Highly homologous Group 1 allergens have been demonstrated between Pha a 1 from Canary grass, Lol p 1 from Rye grass pollen (a deduced amino acid sequence identity of 88.8%), Hol l 1 from Velvet grass pollen (88.1%), and Phl p 1 from Timothy grass pollen (86.6%) (6). The major Timothy grass pollen allergen Phl p 1 also cross-reacts with most grass-, Corn- and monocot-derived Group 1 allergens (14). Monoclonal antibodies of Cyn d 1 (Bermuda grass) recognised cross-reactive epitopes on proteins from eight other grasses including Rye grass, Timothy grass, Meadow grass and Johnson grass (15).
Pha a 1 from Bulbous Canary grass (P. aquatica) has been shown to have common allergenic components with other grasses, with the amino acid sequence of this protein showing > 90% identity to that reported for Rye grass allergen Lol p 1, and other group 1 allergens from Timothy and Kentucky bluegrass pollens (6, 16, 17). IgE binding of Pha a 1, Lol p 1 (Ryegrass), and Cyn d 1 (Bermuda grass) was investigated in 24 sera of Bulbous Canary grass-allergic individuals and found to occur in 19 of 24, 18 of 24, and 9 of 24, respectively. IgE binding to all three major allergens, or to both Pha a 1 and Lol p 1, occurred in 8 of 24 sera. The findings suggest that while the N-terminal sequence of Pha a 1 was identical to Lol p 1, there may be specific allergenic epitopes exclusive to this allergen that are important for allergenicity in southern Australia (5). As P. aquatica and P. arundinacea are closely related, this may apply to the latter grass pollen as well.
Bulbous Canary grass pollen contains a Group 5 allergen. Almost 90% of grass pollen-allergic patients are sensitised against Group 5 grass pollen allergens. A monoclonal human IgE antibody has been shown to cross-react with Group 5A isoallergens from several grass and Corn species (18). Polymorphic forms of Pha a 5 from Canary grass have been shown to share significant sequence identity with other group 5 allergens from Ryegrass, Timothy and Meadow grass pollens (6). Group 5 allergens have been detected in Phleum pratense, Lolium perenne (Ryegrass), Poa pratense (Meadow grass) and Dactylis glomerata (Cocksfoot) extracts. The major components in these fractions were found to be 25 to 28 kDa proteins, and IgE binding to these components was confirmed using a pool of grass-allergic sera (19).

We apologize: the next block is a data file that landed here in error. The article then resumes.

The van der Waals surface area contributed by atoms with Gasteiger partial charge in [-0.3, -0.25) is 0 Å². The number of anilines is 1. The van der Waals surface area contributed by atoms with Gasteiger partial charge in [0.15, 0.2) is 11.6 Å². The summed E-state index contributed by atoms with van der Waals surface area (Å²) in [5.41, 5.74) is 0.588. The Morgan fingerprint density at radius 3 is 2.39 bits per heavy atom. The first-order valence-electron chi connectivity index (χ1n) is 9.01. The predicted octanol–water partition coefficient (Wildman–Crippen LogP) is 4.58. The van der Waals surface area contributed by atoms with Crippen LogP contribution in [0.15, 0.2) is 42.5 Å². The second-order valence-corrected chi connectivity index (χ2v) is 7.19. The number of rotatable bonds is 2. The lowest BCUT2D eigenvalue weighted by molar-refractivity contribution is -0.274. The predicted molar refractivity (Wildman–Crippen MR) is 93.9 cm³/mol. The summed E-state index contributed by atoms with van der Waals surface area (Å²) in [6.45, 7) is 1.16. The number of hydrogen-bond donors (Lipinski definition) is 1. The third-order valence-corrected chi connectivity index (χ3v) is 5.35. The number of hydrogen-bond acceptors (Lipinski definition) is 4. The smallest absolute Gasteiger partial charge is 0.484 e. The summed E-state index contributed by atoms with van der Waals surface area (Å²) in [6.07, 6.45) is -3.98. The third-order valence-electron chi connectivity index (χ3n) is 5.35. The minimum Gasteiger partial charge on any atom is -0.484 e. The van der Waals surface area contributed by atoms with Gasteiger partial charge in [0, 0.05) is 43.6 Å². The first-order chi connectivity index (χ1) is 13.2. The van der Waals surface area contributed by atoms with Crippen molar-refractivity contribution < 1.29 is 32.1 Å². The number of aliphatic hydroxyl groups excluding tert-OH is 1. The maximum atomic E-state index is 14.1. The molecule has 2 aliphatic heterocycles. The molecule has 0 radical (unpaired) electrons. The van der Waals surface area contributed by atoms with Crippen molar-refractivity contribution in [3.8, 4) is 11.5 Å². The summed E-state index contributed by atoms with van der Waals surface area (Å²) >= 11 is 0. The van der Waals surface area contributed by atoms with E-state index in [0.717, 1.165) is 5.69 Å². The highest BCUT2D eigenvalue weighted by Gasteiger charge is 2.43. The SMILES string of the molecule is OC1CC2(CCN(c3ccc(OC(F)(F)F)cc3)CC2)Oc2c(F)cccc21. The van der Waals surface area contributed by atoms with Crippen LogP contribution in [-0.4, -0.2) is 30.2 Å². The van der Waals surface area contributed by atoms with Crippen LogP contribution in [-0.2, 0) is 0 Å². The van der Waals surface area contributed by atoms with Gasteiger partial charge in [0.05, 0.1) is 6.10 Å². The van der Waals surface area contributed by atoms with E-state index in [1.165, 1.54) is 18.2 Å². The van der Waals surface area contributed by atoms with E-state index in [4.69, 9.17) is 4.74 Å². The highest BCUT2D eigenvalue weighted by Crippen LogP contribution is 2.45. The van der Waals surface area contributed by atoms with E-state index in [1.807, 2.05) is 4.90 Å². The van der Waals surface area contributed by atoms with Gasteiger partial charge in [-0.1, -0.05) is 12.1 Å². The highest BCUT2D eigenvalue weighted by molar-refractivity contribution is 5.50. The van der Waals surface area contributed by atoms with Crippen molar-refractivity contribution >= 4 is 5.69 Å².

Antibodies eluted from the major Ryegrass pollen allergens, Lol p 1 and Lol p 5, showed IgE reactivity with allergens of Ryegrass and Canary but not Bahia or Bermuda grasses. Timothy, Canary and Ryegrass inhibited IgE reactivity with Ryegrass and Bahia grass, whereas Bahia, Johnson and Bermuda grass did not inhibit IgE reactivity with Ryegrass (20).
Sequence comparisons showed that the Hor v 9 cDNA clones (Barley pollen) were also homologous to Group 5 allergens of Timothy grass (Phleum pratense) pollen and Bulbous Canary grass (Phalaris aquatica) pollen, and to the Group 9 allergen of Ryegrass (Lolium perenne) pollen (21).
IgE mediated reactions
Anecdotal evidence suggests that Canary grass (P. arundinacea) pollen, as with Bulbous Canary grass (P. aquatica) pollen, often induces asthma, allergic rhinitis and allergic conjunctivitis in sensitised individuals; however, few studies have been reported to date (18).
Canary grass pollen has been found in aeroallergen studies in the Western Cape, South Africa, and may contribute to sensitisation (22).
RAST of sera from subjects sensitised to wheat and rye flour indicated that there is significant reaction with seed extracts of 12 cereals (Wheat, Durum Wheat, Triticale, Cereal Rye, Barley, Rye grass, Oats, Canary grass, Rice, Maize, Sorghum and Johnson grass) (23).
Occupational contact dermatitis from canary-grass (P. aquatica) seed has been described (24).
Compiled by Dr Harris Steinman, developer of Allergy Advisor, http://allergyadvisor.com